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Human Capital Managers

Human Capital Managers have the important responsibility of understanding every type of job in order to fill them and help their organization function properly. But since the cybersecurity field is still being defined and developed, how can you make sure you attract and hire the correct workforce? Read below for information that might help.

Understanding the Field: The National Cybersecurity Workforce Framework

Throughout the Federal Government and the nation, there is little consistency in terms of how cybersecurity work is defined and categorized. Consequently, uncertainty surrounds the job duties and tasks carried out by cybersecurity professionals and the skill sets required to perform these duties. In order to provide a common lexicon and define the field, the government led the development of the National Cybersecurity Workforce Framework (the Workforce Framework). The Workforce Framework is designed to be comprehensive covering the major categories and specialty areas while remaining inherently flexible, allowing organizations to adapt its content to their human capital and workforce planning needs. The first version of the Workforce Framework, released in 2012, outlines 31 functional work specialties within the cybersecurity field and is the foundation of the workforce efforts. To learn more, visit the Workforce Framework page.

Understand Your Workforce

Talent Management is an all-encompassing term for strategic human capital activities that include recruitment/hiring, onboarding, engagement, succession planning, performance management, workforce planning, retention, leadership development, etc. It's about who you need, and how you get them - planning and execution. Talent management activities like recruitment/hiring, retention and engagement are more about execution, or "HOW" you get the workforce you need in the door and/or keep them there. Workforce Planning, performance management and succession planning are more about planning, the "WHO" or "WHAT" of talent management. Unlike the "HOW," these pieces are not about the act of getting the workforce, but planning actions for defining what workforce it is you need. To help with this, in an effort to better understand who a cybersecurity professional is, the government interviewed a diverse group of cybersecurity professionals to learn about their motivations, personalities, values, and work preferences. By better understanding these qualities, we can build a national strategy to continue to grow this highly skilled workforce. To learn more, visit the Talent Management page.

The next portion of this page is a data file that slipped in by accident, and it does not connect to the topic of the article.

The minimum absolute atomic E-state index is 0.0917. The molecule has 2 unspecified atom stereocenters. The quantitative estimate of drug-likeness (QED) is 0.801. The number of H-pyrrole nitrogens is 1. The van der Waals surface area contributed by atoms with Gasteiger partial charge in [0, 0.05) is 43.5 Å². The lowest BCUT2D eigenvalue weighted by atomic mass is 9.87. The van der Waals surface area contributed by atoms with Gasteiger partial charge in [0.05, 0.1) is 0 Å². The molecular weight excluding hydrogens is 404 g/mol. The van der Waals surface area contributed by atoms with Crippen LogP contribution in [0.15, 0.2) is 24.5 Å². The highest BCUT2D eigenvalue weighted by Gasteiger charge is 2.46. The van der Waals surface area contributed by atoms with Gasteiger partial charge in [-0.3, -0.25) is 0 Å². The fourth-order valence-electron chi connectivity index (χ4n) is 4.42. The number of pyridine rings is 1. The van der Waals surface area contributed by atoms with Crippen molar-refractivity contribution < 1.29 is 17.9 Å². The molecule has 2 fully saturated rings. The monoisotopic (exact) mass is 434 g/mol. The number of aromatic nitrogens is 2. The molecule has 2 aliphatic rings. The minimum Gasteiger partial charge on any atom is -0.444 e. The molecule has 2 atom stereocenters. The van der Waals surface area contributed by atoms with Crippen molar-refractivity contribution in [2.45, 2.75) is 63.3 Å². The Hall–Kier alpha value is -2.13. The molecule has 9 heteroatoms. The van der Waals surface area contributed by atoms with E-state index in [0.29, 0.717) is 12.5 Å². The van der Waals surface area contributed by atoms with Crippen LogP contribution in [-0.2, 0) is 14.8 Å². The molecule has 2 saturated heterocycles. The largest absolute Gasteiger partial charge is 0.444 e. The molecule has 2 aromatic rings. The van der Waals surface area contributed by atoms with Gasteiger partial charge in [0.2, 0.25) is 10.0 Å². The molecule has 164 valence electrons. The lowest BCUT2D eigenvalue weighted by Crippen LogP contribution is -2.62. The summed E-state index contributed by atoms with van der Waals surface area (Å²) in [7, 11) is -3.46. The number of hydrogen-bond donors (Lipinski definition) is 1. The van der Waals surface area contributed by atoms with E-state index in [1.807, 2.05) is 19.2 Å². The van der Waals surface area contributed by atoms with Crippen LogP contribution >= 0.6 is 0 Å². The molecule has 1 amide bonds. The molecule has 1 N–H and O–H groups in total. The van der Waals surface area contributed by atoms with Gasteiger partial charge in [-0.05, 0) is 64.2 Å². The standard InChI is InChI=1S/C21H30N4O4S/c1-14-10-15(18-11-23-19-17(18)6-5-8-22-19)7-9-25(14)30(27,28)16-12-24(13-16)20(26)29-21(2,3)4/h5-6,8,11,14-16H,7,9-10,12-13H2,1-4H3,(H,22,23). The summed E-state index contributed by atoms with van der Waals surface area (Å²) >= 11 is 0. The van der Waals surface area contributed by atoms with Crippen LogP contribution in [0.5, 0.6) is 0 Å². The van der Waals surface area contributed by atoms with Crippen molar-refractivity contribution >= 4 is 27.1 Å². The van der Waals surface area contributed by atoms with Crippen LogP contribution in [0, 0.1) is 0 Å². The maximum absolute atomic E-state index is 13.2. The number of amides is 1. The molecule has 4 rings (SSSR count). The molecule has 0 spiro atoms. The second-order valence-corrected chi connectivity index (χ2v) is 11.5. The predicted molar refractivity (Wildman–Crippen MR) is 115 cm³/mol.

Plan Your Workforce

Workforce planning is a systematic way for organizations to determine future human capital requirements (demand), identify current human capital capabilities (supply), and design and implement strategies to transition the current workforce to the desired future work state. Good workforce planning is designed in a repeatable and reliable fashion, highlighting risks and forecasting needs over time. Effective workforce planning highlights potential risk areas associated with aligning the workforce to work requirements. Applied correctly, workforce planning allows organizations to adjust resources to meet future workloads, patterns of work, and fundamental changes in how work is accomplished. A workforce planning approach must fit the needs of a specific organization and account for unique characteristics of the cybersecurity profession. Learn how you as a Human Capital Manager can use these concepts on the Workforce Planning page.

Recruit the Right Workforce

Once we have identified and built the cybersecurity workforce we need to protect our critical infrastructure, intellectual property, and people, we must continuously work to motivate and retain that workforce. In order to help with this effort, NICE is using the cybersecurity professional profile report to outline what motivates cybersecurity professionals. This report was developed from information collected from focus groups involving individuals at all career levels and across all sectors, to include Federal, state, local, and tribal governments, industry, academia, and non-profits. Learn more about recruiting and retaining the correct workforce on the Talent Management page.